TREMORS// Sinead O’Brien is the post-punk poet creating immersive observations about life’s complexities

TREMORS is The Forty-Five's monthly profile piece on a new artist we love. This month, Jemima Skala meets Sinead O'Brien as she prepares to release her new EP 'Drowning In Blessings'. Photos by Carolina Faruolo.


Even through a Zoom screen, Sinead O’Brien is magnetic. She has the quiet energy of someone with a fast-flowing stream of ideas running through them at all times, thoughtful and considering, with an excited energy for whatever the topic of conversation happens to be. It’s precisely this that allows her to keep so many plates spinning at once: a day job at Vivienne Westwood, a forthcoming EP ‘Drowning In Blessings’, and, when there’s not a global pandemic on, a healthy touring schedule. She exudes a feeling of constant motion that seems to allow her to devote herself to many things equally.

She’s not one for sitting still, and certainly not one for cosiness, which is instantly communicated by the energy of her spoken word-style post punk. On tracks like ‘A Thing You Call Joy’ or the more recent ‘Strangers In Danger’, she skips through her own lyrics like a playground, always conscious of the next beat and always ready for it. “I think it stems from wanting to reach out a bit and get to bigger cities which is what I always felt when I was a kid,” she explains. “It doesn’t really mean that you’re abandoning or leaving behind the homeliness of what has come before, it’s like a grasping for, reaching a bit further. I think that reflects in a personal growth as well as environment. I’m not one for cosying up on the couch — no. I just feel a bit slow and sloppy if I go into that frame of mind. I’m not into it.” When I ask how she’s combatted that feeling during lockdown, she says, not really joking, “I put my shoes on and go to my desk, which is at a right angle to my bed!”

It’s this determination and self-knowledge that has carried Sinead to where she is today. Originally from Limerick, she moved to Dublin to study a fashion design degree, after which she moved to Paris to work for John Galliano. It was there that she began writing — “I just started jotting down these diary entry-style pieces; some of them were fictional and some of them were more lyrical and poetic” — and through reading them to friends when she came back to London the following year, moved towards putting music to them. “Quite naturally, friends started playing along with them when we would have parties or get togethers, and then I thought I needed someone to actually do this with me.” She met her now-guitarist Julian Hanson “by chance on a dancefloor, in the nick of time.”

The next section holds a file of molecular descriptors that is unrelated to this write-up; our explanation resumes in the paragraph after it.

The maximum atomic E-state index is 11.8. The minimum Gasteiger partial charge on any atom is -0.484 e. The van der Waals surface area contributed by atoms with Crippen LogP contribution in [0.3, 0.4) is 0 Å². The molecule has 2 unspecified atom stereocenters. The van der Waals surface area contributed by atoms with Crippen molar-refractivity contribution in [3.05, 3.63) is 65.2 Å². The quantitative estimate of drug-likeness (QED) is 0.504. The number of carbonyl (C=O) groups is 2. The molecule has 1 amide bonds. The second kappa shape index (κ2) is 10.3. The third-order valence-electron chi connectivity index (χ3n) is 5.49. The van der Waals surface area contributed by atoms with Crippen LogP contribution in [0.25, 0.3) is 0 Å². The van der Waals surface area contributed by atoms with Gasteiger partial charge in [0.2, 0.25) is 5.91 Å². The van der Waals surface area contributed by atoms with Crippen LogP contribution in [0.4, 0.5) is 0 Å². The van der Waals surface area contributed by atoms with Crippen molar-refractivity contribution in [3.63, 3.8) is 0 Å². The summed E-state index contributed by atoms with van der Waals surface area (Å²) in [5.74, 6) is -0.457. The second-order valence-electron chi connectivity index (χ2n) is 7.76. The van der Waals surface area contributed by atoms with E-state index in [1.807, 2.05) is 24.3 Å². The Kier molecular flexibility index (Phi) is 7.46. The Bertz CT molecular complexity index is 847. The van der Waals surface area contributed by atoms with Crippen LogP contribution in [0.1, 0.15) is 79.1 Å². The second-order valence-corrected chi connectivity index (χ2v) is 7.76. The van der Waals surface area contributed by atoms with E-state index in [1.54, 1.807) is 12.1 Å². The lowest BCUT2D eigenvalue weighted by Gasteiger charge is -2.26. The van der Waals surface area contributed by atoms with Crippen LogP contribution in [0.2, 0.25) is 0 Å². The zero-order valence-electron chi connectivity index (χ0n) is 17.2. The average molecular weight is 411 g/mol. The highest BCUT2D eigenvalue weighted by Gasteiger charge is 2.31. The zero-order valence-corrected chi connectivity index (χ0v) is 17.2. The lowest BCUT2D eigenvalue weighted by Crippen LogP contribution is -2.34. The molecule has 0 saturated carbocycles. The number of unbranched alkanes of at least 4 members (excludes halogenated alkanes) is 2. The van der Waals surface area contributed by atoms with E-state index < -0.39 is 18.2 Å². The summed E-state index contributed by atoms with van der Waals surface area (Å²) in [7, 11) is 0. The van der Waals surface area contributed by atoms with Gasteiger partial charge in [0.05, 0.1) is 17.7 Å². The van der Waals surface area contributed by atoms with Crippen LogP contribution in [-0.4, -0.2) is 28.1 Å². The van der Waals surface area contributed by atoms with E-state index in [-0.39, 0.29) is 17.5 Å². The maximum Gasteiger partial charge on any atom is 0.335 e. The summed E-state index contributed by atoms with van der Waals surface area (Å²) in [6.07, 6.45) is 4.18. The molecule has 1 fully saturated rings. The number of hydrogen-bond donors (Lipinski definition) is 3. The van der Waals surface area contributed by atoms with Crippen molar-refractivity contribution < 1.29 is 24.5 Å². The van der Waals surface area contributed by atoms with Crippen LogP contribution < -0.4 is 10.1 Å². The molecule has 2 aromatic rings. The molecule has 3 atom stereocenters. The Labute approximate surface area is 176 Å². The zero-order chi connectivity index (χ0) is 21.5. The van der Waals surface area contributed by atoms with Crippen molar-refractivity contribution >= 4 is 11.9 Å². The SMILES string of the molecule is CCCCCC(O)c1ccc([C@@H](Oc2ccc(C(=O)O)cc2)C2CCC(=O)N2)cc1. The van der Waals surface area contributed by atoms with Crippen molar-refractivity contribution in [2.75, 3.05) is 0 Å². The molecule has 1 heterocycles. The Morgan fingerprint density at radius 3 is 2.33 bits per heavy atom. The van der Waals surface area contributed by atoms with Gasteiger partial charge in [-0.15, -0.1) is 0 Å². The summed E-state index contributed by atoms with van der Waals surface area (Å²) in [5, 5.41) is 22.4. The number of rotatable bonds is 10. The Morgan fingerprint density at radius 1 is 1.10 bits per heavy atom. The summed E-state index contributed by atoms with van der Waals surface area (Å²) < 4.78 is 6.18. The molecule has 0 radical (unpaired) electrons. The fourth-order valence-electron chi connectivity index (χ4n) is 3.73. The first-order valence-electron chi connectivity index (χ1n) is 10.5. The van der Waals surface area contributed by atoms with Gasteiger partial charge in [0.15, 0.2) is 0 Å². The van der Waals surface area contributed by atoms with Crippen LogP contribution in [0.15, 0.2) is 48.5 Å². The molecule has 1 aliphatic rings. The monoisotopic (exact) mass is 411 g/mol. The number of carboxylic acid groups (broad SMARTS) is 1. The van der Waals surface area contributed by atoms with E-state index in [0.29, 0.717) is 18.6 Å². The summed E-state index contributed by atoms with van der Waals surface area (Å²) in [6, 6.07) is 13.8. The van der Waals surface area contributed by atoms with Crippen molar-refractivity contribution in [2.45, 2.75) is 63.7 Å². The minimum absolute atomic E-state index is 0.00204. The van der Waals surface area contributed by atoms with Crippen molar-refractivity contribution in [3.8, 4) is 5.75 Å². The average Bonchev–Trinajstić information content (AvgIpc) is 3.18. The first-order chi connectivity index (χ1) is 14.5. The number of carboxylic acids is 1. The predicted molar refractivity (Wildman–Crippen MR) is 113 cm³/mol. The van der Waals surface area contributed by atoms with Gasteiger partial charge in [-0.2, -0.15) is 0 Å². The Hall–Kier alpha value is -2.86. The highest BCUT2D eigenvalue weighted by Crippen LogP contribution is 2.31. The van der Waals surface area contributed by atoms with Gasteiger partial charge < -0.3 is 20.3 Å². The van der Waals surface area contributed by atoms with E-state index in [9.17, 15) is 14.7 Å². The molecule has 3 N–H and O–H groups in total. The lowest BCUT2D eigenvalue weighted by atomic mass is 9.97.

Sinead O'Brien interview

When listening to Sinead’s music, it seems to spill out of her quite naturally. It feels rounded, with an awareness not only of the rhythm and melody of her spoken words, but the physicality and presentation of them before an audience. For her, words take centre stage: “I work in a solitary way on the lyrics and I get somewhere on the form that I feel like it can stand on its own. Only when I can read it with a rhythm and a bit of melody on my own do I then feel ready for any sort of musical collaboration.”

But she has a careful awareness of how music is integrated into her poetry, rather than just soundtracking it, from the beginning of her process. She sends Hanson lyrics sheets where she indicates “marks out of ten how much force each section gets, as well as descriptions of which ones are verses, which ones are choruses, and with the seconds as well now,” she details. “We’ve really refined that process down, it used to be much more playing together in a room for a day to get something and coming back a week later, but I think a combination of those two processes would be really useful going forwards. We go to Oscar [Robertson, drummer] when things are almost there because he really cements the piece together with the drums, which actually need to come as the final element. I really love it like that because it can change the dynamic so much, giving us these stop/starts, these pauses.”